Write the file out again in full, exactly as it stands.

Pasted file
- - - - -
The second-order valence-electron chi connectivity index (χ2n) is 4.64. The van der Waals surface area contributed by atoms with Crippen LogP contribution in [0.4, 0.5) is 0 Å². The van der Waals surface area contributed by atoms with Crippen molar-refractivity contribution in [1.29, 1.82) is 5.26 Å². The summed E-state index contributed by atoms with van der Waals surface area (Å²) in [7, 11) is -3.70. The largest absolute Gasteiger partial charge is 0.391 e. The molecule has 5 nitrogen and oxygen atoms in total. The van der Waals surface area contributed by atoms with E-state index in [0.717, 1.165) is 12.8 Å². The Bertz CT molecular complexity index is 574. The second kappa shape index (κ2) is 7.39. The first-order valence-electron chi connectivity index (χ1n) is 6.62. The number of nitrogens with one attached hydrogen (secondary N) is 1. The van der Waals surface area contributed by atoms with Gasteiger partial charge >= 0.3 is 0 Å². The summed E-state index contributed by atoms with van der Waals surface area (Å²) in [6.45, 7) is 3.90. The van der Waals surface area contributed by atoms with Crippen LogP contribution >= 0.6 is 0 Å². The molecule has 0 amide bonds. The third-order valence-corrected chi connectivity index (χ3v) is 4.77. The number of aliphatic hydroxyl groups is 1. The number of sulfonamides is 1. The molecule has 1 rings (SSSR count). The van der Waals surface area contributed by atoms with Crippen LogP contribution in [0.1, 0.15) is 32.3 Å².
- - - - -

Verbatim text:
The second-order valence-electron chi connectivity index (χ2n) is 4.64. The van der Waals surface area contributed by atoms with Crippen LogP contribution in [0.4, 0.5) is 0 Å². The van der Waals surface area contributed by atoms with Crippen molar-refractivity contribution in [1.29, 1.82) is 5.26 Å². The summed E-state index contributed by atoms with van der Waals surface area (Å²) in [7, 11) is -3.70. The largest absolute Gasteiger partial charge is 0.391 e. The molecule has 5 nitrogen and oxygen atoms in total. The van der Waals surface area contributed by atoms with E-state index in [0.717, 1.165) is 12.8 Å². The Bertz CT molecular complexity index is 574. The second kappa shape index (κ2) is 7.39. The first-order valence-electron chi connectivity index (χ1n) is 6.62. The number of nitrogens with one attached hydrogen (secondary N) is 1. The van der Waals surface area contributed by atoms with Gasteiger partial charge >= 0.3 is 0 Å². The summed E-state index contributed by atoms with van der Waals surface area (Å²) in [6.45, 7) is 3.90. The van der Waals surface area contributed by atoms with Crippen LogP contribution >= 0.6 is 0 Å². The molecule has 0 amide bonds. The third-order valence-corrected chi connectivity index (χ3v) is 4.77. The number of aliphatic hydroxyl groups is 1. The number of sulfonamides is 1. The molecule has 1 rings (SSSR count). The van der Waals surface area contributed by atoms with Crippen LogP contribution in [0.1, 0.15) is 32.3 Å².